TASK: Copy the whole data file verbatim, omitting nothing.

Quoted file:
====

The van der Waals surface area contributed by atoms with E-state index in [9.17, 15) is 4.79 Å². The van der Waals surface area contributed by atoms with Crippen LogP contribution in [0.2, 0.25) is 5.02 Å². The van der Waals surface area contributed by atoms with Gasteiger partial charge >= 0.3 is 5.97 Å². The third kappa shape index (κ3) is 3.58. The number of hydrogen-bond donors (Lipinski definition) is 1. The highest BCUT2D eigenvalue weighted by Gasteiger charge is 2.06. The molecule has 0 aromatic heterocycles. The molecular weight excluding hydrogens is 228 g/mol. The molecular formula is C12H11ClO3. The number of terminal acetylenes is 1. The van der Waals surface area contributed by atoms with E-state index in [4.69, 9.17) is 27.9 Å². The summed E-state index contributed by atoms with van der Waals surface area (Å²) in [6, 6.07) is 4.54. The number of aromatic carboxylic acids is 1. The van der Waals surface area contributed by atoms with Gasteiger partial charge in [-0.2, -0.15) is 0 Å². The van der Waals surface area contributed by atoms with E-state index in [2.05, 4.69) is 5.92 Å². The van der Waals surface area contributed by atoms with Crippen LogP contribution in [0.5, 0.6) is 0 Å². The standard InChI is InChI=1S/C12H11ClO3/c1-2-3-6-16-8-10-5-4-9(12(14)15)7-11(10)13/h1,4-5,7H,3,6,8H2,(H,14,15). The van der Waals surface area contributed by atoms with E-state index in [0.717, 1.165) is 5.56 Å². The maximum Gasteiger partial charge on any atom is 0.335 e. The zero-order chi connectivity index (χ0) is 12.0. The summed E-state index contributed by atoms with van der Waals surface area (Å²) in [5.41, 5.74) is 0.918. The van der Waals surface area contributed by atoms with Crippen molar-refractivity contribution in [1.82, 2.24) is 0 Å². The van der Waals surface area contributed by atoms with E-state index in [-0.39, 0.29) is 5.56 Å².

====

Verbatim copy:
The van der Waals surface area contributed by atoms with E-state index in [9.17, 15) is 4.79 Å². The van der Waals surface area contributed by atoms with Crippen LogP contribution in [0.2, 0.25) is 5.02 Å². The van der Waals surface area contributed by atoms with Gasteiger partial charge >= 0.3 is 5.97 Å². The third kappa shape index (κ3) is 3.58. The number of hydrogen-bond donors (Lipinski definition) is 1. The highest BCUT2D eigenvalue weighted by Gasteiger charge is 2.06. The molecule has 0 aromatic heterocycles. The molecular weight excluding hydrogens is 228 g/mol. The molecular formula is C12H11ClO3. The number of terminal acetylenes is 1. The van der Waals surface area contributed by atoms with E-state index in [4.69, 9.17) is 27.9 Å². The summed E-state index contributed by atoms with van der Waals surface area (Å²) in [6, 6.07) is 4.54. The number of aromatic carboxylic acids is 1. The van der Waals surface area contributed by atoms with Gasteiger partial charge in [-0.2, -0.15) is 0 Å². The van der Waals surface area contributed by atoms with E-state index in [2.05, 4.69) is 5.92 Å². The van der Waals surface area contributed by atoms with Crippen LogP contribution in [0.5, 0.6) is 0 Å². The standard InChI is InChI=1S/C12H11ClO3/c1-2-3-6-16-8-10-5-4-9(12(14)15)7-11(10)13/h1,4-5,7H,3,6,8H2,(H,14,15). The van der Waals surface area contributed by atoms with E-state index in [0.717, 1.165) is 5.56 Å². The maximum Gasteiger partial charge on any atom is 0.335 e. The zero-order chi connectivity index (χ0) is 12.0. The summed E-state index contributed by atoms with van der Waals surface area (Å²) in [5.41, 5.74) is 0.918. The van der Waals surface area contributed by atoms with Crippen molar-refractivity contribution in [1.82, 2.24) is 0 Å². The van der Waals surface area contributed by atoms with E-state index in [-0.39, 0.29) is 5.56 Å².